Do not be BULLIED into feeding something you do not want to feed. If he isn't willing to help you out with other options, then I would ask for a referral to an actual animal nutritionist.
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Member Since
11/26/2012
 
 
Barked: Fri Nov 30, '12 8:35pm PST 
We are seriously considering your recommendations for can foods and dehydrated foods. Thank you for the helpful options. She's too young of a pup not to have good nutrition! We are even willing to do more frequent urinalysis to ensure no UTI's while we figure this out!
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Ellie CGC

Born to be Wild
 
 
Barked: Fri Nov 30, '12 9:13pm PST 
Hi. In 2010, I very nearly died from bladder stones that blocked up my urethra so bad that I had to have surgical intervention. The only one of the three available prescription diets formulated specifically for preventing struvite stones that I would eat was the Hills C/D. Cindy wasn't 100% happy with the ingredients either, and she had lots and lots of discussions with four different vets, she checked on dogster for other options...but in the end, we went with the C/D. I have been free of urinary tract problems since then. We have another Keeshond friend, Lewis, who also underwent emergency surgery for stones and he went on that diet too. To Cindy's surprise, the quality of my coat has held up fairly well. The food has worked better than we expected when we started using it.
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Maxwell

I'm triple- superior MAD- now!
 
 
Barked: Fri Nov 30, '12 10:05pm PST 
I suggest reading through this article and sharing it with your vet. Maybe C/D is better for owners who aren't willing to do the work but you are not an average dog owner!
http://www.dogaware.com/articles/wdjstruvites.html

When Sassy had UTI I did the sensitivity culture on sterile samples, antibiotics and a retest after the antibiotics were done and each time she needed more antibiotics but the last culture was clean each time. Expensive to do all that testing for sure. She had crystals too, due to the high pH of her urine. Once the urine pH was normal the crystals were gone.

Many people don't understand that the bacteria isn't in the urine itself, it is on the surface of the bladder or on/in stones present in the bladder so very very few bacteria may be found in a urine sample. Probably less chance of finding them than a needle in a haystack. If that sample isn't a sterile one and isn't cultured for a long time it is likely thought that the infection is gone.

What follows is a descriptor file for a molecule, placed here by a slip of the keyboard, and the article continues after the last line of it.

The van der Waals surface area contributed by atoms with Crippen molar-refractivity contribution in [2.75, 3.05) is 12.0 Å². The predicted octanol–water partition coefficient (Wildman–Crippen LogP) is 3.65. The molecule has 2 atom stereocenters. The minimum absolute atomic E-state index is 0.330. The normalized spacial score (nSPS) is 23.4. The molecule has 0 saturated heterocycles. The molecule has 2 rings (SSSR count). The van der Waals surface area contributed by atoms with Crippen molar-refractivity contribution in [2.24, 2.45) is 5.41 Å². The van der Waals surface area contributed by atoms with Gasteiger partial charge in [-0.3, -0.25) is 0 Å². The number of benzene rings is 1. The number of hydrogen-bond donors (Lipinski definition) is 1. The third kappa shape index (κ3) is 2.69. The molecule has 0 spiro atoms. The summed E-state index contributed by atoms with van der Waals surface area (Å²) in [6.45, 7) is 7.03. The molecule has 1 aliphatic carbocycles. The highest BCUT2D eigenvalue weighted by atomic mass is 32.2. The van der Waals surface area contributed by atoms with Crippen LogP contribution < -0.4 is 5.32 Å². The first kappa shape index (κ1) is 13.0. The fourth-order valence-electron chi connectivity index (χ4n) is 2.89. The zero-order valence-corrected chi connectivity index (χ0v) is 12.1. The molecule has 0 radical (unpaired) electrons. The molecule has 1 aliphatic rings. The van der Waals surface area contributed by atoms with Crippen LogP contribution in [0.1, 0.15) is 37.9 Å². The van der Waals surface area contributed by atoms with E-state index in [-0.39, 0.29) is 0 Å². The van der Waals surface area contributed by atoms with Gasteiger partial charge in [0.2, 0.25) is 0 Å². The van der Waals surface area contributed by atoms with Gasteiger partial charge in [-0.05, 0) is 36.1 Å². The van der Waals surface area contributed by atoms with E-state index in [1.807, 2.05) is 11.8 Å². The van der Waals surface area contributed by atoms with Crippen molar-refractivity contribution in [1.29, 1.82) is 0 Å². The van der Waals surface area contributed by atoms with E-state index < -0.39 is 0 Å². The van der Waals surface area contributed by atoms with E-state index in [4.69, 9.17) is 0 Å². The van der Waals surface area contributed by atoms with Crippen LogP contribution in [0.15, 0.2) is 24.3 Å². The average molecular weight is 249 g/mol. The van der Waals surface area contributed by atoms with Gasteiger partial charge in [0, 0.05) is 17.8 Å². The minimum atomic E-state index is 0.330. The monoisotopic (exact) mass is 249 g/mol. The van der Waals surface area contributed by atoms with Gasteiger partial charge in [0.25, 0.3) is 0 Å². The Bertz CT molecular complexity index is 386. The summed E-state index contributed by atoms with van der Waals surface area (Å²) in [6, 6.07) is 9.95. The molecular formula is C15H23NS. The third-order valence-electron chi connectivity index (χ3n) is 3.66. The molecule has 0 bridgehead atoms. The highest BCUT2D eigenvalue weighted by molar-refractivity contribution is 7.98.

I would plan to feed a wet food and provide plenty of opportunities to void during the day. If you want to be even more proactive then get those pH test strips mentioned in the article and check your dog's urine regularly. Adding mannose D or cranberry is something else you could do to prevent bacteria from landing and colonizing the bladder wall.
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Scruffy- (R.I.P.)

In Loving Memory
 
 
Barked: Sat Dec 1, '12 10:47am PST 
"Maybe C/D is better for owners who aren't willing to do the work"

Wow, that statement is pretty harsh. Not everyone can use an alternative diet to avoid an RX diet and those who are using an RX diet shouldn't be put down because of their choice to feed one or the need for one.

I had a pup prone to struvite crystals and the vet suggested daily doses of vitamin C. The vet said it would help with the Ph level which would help prevent crystals from forming and would help prevent bacteria sticking to the walls of her bladder.
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Ellie CGC

Born to be Wild
 
 
Barked: Sat Dec 1, '12 11:00am PST 
Thanks Scruffy...and Maxwell, for your information there's nothing lazy or irresponsible about Cindy...she investigated home made diets, did a lot of research, and also tried the prescription diets to see first, if I liked anything, and then she observed the overall effects for a long time before we decided on the C/D. She consulted with four vets on Oahu and corresponded with another one in California. The fact that I liked that diet and that I've done well on it isn't a result of her being lazy. And it may not be optimal for everyone, every dog is different. I thought my own doganal experience was worth sharing. I generally have a very high opinion of your posts, they are consistently scholarly and informative. But your suggestion that Cindy wasn't responsible or lazy is so inappropriate. She spent thousands of dollars to save me and a lot of time and energy afterwards on my recovery. And again, every dog's circumstances and physiology, and individual owner's circumstances are unique and the optimal solution requires some thought, time, and money too. C/D may not be the best for everyone, but it did work well for me and actually better than we expected.